My first consult with Dr. Deshpande surprised me. After he reviewed my records and x-rays and decided I was a perfect candidate for the anterior hip replacement he said it would be same day surgery in their surgical unit. No hospital visit. No overnight stay. And walking at home that day (with the help of a walker). And another big bonus was once home I would be able to go upstairs, where our bedroom was located so there was no need to make arrangements for sleeping on the main floor. 

Once a date was set and all surgical pretesting was completed Chatham Orthopedics sets up preop therapy where there is strength training and stretching exercises to help strengthen and stretch the muscles in that specific area. 

In addition to preop therapy there is a joint replacement class that is mandatory at which you are giving tips and suggestions of things to do before your surgery, while recovering and after. Things to have available, helpful suggestions of things you may want to get to make your recovery easier and even suggested diet items to help your body recover. I can’t stress how helpful all of this was to the overall recovery period. The hip replacement used was the Depuy implant with the ACTIS stem and the Pinnacle Cup.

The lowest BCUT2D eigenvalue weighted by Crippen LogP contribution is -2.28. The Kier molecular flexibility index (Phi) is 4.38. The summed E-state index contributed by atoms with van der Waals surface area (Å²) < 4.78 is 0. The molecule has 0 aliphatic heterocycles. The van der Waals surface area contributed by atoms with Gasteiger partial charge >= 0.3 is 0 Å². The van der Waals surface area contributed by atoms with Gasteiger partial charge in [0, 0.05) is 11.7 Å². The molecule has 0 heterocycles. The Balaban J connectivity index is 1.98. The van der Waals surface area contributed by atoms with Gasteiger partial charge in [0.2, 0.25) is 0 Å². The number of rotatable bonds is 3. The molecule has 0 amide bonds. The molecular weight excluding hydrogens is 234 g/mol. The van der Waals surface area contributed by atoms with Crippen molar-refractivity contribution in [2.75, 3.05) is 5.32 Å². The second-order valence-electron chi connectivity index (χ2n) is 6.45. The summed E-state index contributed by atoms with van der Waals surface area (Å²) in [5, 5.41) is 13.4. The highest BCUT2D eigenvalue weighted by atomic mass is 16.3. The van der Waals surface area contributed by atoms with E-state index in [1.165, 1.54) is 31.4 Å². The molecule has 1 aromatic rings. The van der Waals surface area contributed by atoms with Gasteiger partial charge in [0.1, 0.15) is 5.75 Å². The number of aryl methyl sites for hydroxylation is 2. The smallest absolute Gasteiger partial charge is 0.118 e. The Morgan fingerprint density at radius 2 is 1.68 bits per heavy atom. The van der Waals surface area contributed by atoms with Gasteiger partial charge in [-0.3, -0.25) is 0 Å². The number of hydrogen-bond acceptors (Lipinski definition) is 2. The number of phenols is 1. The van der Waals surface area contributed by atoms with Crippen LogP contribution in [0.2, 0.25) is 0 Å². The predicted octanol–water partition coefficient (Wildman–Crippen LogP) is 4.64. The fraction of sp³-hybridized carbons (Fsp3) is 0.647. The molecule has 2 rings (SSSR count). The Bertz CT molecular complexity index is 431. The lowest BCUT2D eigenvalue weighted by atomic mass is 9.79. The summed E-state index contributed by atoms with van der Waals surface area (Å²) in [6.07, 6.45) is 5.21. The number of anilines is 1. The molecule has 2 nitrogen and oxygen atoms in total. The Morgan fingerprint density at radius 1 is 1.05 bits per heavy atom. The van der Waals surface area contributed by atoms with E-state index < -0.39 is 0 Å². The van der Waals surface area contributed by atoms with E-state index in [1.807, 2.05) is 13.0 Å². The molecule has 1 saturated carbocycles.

Another tip, speak to someone who has had this exact procedure done. Other versions of hip replacement are much different, and I was lucky to have a friend who had this procedure, and she was able to share her experience and what to expect and not expect.